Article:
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Local Co-location Pattern Detection: A Summary of Results

Authors Yan Li, Shashi Shekhar



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Yan Li
  • Department of Computer Science & Engineering, University of Minnesota, Minneapolis, MN, USA
Shashi Shekhar
  • Department of Computer Science & Engineering, University of Minnesota, Minneapolis, MN, USA

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Yan Li and Shashi Shekhar. Local Co-location Pattern Detection: A Summary of Results. In 10th International Conference on Geographic Information Science (GIScience 2018). Leibniz International Proceedings in Informatics (LIPIcs), Volume 114, pp. 10:1-10:15, Schloss Dagstuhl - Leibniz-Zentrum für Informatik (2018)
https://doi.org/10.4230/LIPIcs.GISCIENCE.2018.10

Abstract

Given a set of spatial objects of different features (e.g., mall, hospital) and a spatial relation (e.g., geographic proximity), the problem of local co-location pattern detection (LCPD) pairs co-location patterns and localities such that the co-location patterns tend to exist inside the paired localities. A co-location pattern is a set of spatial features, the objects of which are often related to each other. Local co-location patterns are common in many fields, such as public security, and public health. For example, assault crimes and drunk driving events co-locate near bars. The problem is computationally challenging because of the exponential number of potential co-location patterns and candidate localities. The related work applies data-unaware or clustering heuristics to partition the study area, which results in incomplete enumeration of possible localities. In this study, we formally defined the LCPD problem where the candidate locality was defined using minimum orthogonal bounding rectangles (MOBRs). Then, we proposed a Quadruplet & Grid Filter-Refine (QGFR) algorithm that leveraged an MOBR enumeration lemma, and a novel upper bound on the participation index to efficiently prune the search space. The experimental evaluation showed that the QGFR algorithm reduced the computation cost substantially. One case study using the North American Atlas-Hydrography and U.S. Major City Datasets was conducted to discover local co-location patterns which would be missed if the entire dataset was analyzed or methods proposed by the related work were applied.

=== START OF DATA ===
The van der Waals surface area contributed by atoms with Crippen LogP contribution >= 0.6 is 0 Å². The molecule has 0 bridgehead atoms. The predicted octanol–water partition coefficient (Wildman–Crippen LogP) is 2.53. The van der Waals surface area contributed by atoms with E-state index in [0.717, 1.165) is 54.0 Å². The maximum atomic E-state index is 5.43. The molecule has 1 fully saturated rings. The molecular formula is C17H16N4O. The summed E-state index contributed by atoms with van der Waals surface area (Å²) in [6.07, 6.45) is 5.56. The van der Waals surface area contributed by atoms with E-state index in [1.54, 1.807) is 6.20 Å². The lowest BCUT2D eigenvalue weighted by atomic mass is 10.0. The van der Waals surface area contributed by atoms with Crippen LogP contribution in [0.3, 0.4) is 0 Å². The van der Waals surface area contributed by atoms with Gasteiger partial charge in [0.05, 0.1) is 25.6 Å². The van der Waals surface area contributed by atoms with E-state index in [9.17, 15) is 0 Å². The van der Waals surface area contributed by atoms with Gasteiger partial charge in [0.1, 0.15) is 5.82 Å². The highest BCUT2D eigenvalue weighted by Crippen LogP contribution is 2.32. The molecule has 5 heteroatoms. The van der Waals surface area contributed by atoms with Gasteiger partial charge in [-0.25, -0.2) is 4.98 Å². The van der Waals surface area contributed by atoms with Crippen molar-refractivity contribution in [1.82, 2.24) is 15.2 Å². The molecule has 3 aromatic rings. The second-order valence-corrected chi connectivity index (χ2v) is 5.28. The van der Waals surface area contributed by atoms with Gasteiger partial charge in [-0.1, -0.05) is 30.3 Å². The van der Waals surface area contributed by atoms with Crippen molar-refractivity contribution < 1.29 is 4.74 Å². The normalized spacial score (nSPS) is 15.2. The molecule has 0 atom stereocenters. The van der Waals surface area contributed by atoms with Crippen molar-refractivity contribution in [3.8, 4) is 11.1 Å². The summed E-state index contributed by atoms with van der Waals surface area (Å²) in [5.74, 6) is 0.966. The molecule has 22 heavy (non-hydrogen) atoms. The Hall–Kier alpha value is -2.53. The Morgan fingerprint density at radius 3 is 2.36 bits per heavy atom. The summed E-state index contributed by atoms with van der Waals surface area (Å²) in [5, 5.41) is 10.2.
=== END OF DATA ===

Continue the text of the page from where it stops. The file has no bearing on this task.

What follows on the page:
Subject Classification

ACM Subject Classification
  • Information systems → Geographic information systems
  • Information systems → Data mining
Keywords
  • Co-location pattern
  • Participation index
  • Spatial heterogeneity

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References

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